Kyrgyzstan’s Committee on National Security is denying a rumor it appears to have started a few weeks ago. It turns out Kyrgyz citizens aren’t traveling abroad en masse for terrorist training after all. But why is the GKNB -- the successor to the Soviet-era KGB -- toying with the tense country’s emotions like this?
GKNB Deputy Chairman Marat Imankulov now says reports that “over 300 Kyrgyz nationals” have joined international terrorist groups, presumably in Afghanistan and Pakistan, do “not square with reality,” the KyrTAG news agency reported.
“There is no need to talk about mass training of our nationals at militant camps," he said on June 9.
Where did that rumor come from? Six weeks ago, Imankulov’s boss, GKNB Chair Keneshbek Dushebayev said that 400 ethnic Uzbeks from Kyrgyzstan (Kyrgyz nationals, that is) were plotting to unleash a wave of terror on the country from foreign training camps. That was an electric claim in Kyrgyzstan where Uzbeks, since last summer’s ethnic violence, are blamed for just about everything. Indeed, Dushebayev has tried repeatedly to link the ethnic violence last summer to Islamic radicals.
Dushebayev is rarely a convincing source, but this latest GKNB disagreement backtracks from a year of dodgy claims – namely, that terrorists are merely a few bullets or bombs from launching a revolutionary assault on the country. Such panic mongering is, though, great for drumming up support.
With a Talib’s eye for detail, the president of Tajikistan is updating his country’s inventory of undesirable people and things. Move over bearded footballers and hijab, scary names have landed in Emomali Rakhmon’s sights.
Speaking to a group of schoolchildren, Rakhmon said parents should choose their children’s names from classical Persian poetry and avoid names derived from such frightening concepts as “war” and “wolves.”
"I pay close attention to surnames and names when I appoint anyone to a leading post in the government," AFP quoted Rakhmon as saying. "Sometimes, reading surnames can make one shudder."
Kyrgyzstan’s leaders just can’t accept the international response to last June’s ethnic violence. Responding to the latest in a series of independent studies that dare say more Kyrgyz killed Uzbeks (though it did clearly point out that Uzbeks killed Kyrgyz, too), on May 26 parliament banned the report’s author, Finnish politician Kimmo Kiljunen, from entering Kyrgyzstan.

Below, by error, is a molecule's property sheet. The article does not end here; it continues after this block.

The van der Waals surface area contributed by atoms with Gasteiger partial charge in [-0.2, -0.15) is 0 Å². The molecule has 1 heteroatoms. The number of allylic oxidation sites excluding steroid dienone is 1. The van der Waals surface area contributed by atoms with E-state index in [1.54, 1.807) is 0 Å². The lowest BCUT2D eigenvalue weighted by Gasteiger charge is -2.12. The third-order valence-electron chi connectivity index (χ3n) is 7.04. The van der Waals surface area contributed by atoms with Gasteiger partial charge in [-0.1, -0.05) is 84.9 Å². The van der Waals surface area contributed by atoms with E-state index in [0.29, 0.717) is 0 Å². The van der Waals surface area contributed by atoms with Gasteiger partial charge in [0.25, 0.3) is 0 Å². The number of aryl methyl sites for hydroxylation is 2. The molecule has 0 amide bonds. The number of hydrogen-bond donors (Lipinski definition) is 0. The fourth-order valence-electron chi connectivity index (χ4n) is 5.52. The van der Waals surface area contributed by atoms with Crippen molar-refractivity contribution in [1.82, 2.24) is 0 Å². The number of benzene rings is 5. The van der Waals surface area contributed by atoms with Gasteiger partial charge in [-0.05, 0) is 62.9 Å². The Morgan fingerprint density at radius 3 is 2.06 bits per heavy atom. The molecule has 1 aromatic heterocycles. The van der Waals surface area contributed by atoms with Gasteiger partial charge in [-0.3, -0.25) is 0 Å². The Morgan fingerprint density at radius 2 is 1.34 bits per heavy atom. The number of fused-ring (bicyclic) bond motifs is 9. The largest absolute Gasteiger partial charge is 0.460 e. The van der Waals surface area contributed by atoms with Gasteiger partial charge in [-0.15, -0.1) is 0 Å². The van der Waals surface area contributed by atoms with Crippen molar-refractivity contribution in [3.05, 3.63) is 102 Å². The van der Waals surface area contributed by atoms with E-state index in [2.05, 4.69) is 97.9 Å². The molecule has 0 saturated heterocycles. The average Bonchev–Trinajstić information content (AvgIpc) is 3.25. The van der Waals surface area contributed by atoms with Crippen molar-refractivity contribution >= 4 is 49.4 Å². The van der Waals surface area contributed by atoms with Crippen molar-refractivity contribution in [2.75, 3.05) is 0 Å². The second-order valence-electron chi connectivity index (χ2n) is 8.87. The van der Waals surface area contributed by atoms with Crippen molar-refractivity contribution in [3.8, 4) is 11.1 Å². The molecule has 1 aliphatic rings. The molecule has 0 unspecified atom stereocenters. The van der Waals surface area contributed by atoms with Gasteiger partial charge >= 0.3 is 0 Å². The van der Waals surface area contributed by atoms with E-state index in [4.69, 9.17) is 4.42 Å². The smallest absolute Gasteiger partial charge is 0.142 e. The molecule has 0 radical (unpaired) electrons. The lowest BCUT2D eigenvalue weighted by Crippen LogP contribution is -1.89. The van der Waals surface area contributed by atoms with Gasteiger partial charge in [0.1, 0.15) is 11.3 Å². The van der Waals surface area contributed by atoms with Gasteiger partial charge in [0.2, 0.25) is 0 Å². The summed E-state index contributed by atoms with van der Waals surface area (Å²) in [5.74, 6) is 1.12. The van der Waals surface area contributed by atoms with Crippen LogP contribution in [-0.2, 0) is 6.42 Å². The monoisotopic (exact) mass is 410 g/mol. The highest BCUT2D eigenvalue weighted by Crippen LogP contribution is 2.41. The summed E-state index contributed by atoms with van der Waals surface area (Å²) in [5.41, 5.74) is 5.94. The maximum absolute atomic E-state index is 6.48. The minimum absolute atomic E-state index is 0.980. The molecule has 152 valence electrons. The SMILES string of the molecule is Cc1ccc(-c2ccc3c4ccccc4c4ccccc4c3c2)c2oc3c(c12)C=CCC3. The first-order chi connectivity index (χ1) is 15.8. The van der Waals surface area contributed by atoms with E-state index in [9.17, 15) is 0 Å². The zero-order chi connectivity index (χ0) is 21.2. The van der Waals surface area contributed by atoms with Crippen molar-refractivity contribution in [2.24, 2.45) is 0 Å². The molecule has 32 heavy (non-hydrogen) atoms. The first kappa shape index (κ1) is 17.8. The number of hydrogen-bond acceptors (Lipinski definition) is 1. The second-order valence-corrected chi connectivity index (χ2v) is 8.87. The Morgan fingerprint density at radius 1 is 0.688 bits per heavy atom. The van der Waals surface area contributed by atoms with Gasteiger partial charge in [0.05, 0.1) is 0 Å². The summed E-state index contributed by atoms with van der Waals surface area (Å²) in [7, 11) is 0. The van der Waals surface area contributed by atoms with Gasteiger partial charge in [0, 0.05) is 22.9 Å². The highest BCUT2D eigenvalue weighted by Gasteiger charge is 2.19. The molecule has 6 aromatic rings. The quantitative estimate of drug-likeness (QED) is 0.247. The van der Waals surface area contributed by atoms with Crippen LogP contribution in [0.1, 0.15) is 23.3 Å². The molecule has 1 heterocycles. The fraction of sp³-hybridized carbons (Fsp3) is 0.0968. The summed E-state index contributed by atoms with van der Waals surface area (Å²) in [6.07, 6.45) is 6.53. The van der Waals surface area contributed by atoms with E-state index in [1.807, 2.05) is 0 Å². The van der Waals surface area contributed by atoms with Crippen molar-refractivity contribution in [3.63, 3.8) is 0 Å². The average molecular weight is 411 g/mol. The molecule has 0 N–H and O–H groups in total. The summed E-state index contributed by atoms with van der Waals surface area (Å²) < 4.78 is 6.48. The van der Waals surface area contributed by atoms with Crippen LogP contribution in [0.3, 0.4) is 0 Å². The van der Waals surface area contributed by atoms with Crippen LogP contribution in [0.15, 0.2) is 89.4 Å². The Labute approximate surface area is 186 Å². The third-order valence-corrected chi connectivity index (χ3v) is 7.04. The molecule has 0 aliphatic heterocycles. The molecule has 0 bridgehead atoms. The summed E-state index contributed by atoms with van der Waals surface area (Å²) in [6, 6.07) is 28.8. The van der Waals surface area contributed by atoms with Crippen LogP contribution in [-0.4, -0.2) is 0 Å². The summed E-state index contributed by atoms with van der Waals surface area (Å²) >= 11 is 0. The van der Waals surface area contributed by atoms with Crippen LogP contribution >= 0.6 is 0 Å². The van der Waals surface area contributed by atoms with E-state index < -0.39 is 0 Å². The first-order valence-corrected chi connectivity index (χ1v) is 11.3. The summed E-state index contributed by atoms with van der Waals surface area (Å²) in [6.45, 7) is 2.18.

Not a single deputy in the 120-seat legislature was brave enough to vote against the proposal, which passed with 95 votes and one abstention.
As Kyrgyzstan approaches presidential elections, the country is becoming a bastion of intolerance. Anyone who challenges the dominant nationalist discourse, which essentially holds that Uzbeks got what they deserved during the ethnic bloodletting -- and, by the way, members of the minority are ungrateful separatist-terrorists -- is accused of conspiring against the nation. The majority, in turn, takes increasingly drastic measures to make sure all they hear is that they are correct.
Say you’re the leader of an impoverished country in a region known for bling envy. Your richer neighbors build themselves palace after palace; in twenty years of power, you’ve only managed to score one. But you’ve got well-heeled foreigner donors paying for your people’s most urgent needs. So how do you spend those extra millions sitting around?
Move over Uncle Washington and Aunt Brussels: The world's tallest flagpole, calculated to cost over $32 million, is being completed this week in Tajikistan’s capital,Dushanbe. At 165 meters, the structure takes the record from Azerbaijan (now three meters short), which took it from Turkmenistan last May.
What does $32ish million -- the figure is the reported cost of the Azeri flagpole, so add three meters and do the math -- buy in Tajikistan?
Some media outlets -- including a few respected ones -- are jumping on an obscure diplomatic cable as proof that Tajikistan knew the location of Osama bin Laden’s Pakistani hideaway in 2009. These blogs and articles seem to be crediting Tajikistan with providing intelligence that helped Washington find bin Laden—a dubious assertion.
While it’s easy to pluck out a detail from one leaked cable, in the grander scheme of things it could be dangerous to praise Tajikistan for contributing something it didn’t. Central Asian officials often exaggerate the threat of terrorism -- to get international funding? -- and then domestically do battle with local Muslims in such a heavy-handed and indiscriminate way that it’s highly likely they are doing more to bolster terrorism than to battle it.
In the cable, released by WikiLeaks this February, a Tajik counterterrorism official from the State Committee on National Security (GKNB), General Abdullo Sadulloevich Nazarov, told an American Embassy official that Osama bin Laden was hiding in Pakistan. Speaking of terrorist groups in general -- of which Tajikistan claims to have many, while offering limited proof -- the American official paraphrased Nazarov as saying:
“For instance, in Pakistan Osama Bin Laden wasn't an invisible man, and many knew his whereabouts in North Waziristan, but whenever security forces attempted a raid on his hideouts, the enemy received warning of their approach from sources in the security forces.”